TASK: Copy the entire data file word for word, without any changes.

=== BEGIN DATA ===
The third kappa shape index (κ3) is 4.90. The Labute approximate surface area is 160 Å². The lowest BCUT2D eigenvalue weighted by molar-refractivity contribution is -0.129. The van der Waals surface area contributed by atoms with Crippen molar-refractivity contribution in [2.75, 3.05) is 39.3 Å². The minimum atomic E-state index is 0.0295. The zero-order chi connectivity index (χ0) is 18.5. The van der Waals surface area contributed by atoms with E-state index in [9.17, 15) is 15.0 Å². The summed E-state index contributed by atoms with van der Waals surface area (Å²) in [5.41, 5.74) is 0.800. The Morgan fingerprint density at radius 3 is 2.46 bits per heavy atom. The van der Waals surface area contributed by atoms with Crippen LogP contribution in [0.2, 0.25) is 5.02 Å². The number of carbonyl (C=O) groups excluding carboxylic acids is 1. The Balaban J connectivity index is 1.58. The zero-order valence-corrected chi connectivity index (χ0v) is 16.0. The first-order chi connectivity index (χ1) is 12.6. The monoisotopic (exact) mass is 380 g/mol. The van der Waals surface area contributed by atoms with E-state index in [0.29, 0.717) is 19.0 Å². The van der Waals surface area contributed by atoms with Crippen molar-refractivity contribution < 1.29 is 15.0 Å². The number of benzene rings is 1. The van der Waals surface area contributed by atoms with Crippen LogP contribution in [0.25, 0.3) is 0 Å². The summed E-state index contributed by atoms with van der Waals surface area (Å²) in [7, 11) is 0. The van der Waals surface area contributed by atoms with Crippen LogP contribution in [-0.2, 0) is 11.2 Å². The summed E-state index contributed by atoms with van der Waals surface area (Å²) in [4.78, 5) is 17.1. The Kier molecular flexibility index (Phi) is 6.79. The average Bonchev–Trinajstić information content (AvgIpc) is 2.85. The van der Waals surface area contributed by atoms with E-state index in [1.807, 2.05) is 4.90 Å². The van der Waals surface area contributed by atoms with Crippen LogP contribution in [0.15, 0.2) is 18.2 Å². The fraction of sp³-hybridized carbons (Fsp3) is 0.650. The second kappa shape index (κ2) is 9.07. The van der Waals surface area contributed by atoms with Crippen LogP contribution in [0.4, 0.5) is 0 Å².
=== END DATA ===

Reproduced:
The third kappa shape index (κ3) is 4.90. The Labute approximate surface area is 160 Å². The lowest BCUT2D eigenvalue weighted by molar-refractivity contribution is -0.129. The van der Waals surface area contributed by atoms with Crippen molar-refractivity contribution in [2.75, 3.05) is 39.3 Å². The minimum atomic E-state index is 0.0295. The zero-order chi connectivity index (χ0) is 18.5. The van der Waals surface area contributed by atoms with E-state index in [9.17, 15) is 15.0 Å². The summed E-state index contributed by atoms with van der Waals surface area (Å²) in [5.41, 5.74) is 0.800. The Morgan fingerprint density at radius 3 is 2.46 bits per heavy atom. The van der Waals surface area contributed by atoms with Crippen LogP contribution in [0.2, 0.25) is 5.02 Å². The number of carbonyl (C=O) groups excluding carboxylic acids is 1. The Balaban J connectivity index is 1.58. The zero-order valence-corrected chi connectivity index (χ0v) is 16.0. The first-order chi connectivity index (χ1) is 12.6. The monoisotopic (exact) mass is 380 g/mol. The van der Waals surface area contributed by atoms with E-state index in [0.29, 0.717) is 19.0 Å². The van der Waals surface area contributed by atoms with Crippen molar-refractivity contribution < 1.29 is 15.0 Å². The number of benzene rings is 1. The van der Waals surface area contributed by atoms with Crippen LogP contribution in [0.25, 0.3) is 0 Å². The summed E-state index contributed by atoms with van der Waals surface area (Å²) in [7, 11) is 0. The van der Waals surface area contributed by atoms with Crippen LogP contribution in [-0.2, 0) is 11.2 Å². The summed E-state index contributed by atoms with van der Waals surface area (Å²) in [4.78, 5) is 17.1. The Kier molecular flexibility index (Phi) is 6.79. The average Bonchev–Trinajstić information content (AvgIpc) is 2.85. The van der Waals surface area contributed by atoms with E-state index in [1.807, 2.05) is 4.90 Å². The van der Waals surface area contributed by atoms with Crippen LogP contribution in [0.15, 0.2) is 18.2 Å². The fraction of sp³-hybridized carbons (Fsp3) is 0.650. The second kappa shape index (κ2) is 9.07. The van der Waals surface area contributed by atoms with Crippen LogP contribution in [0.4, 0.5) is 0 Å².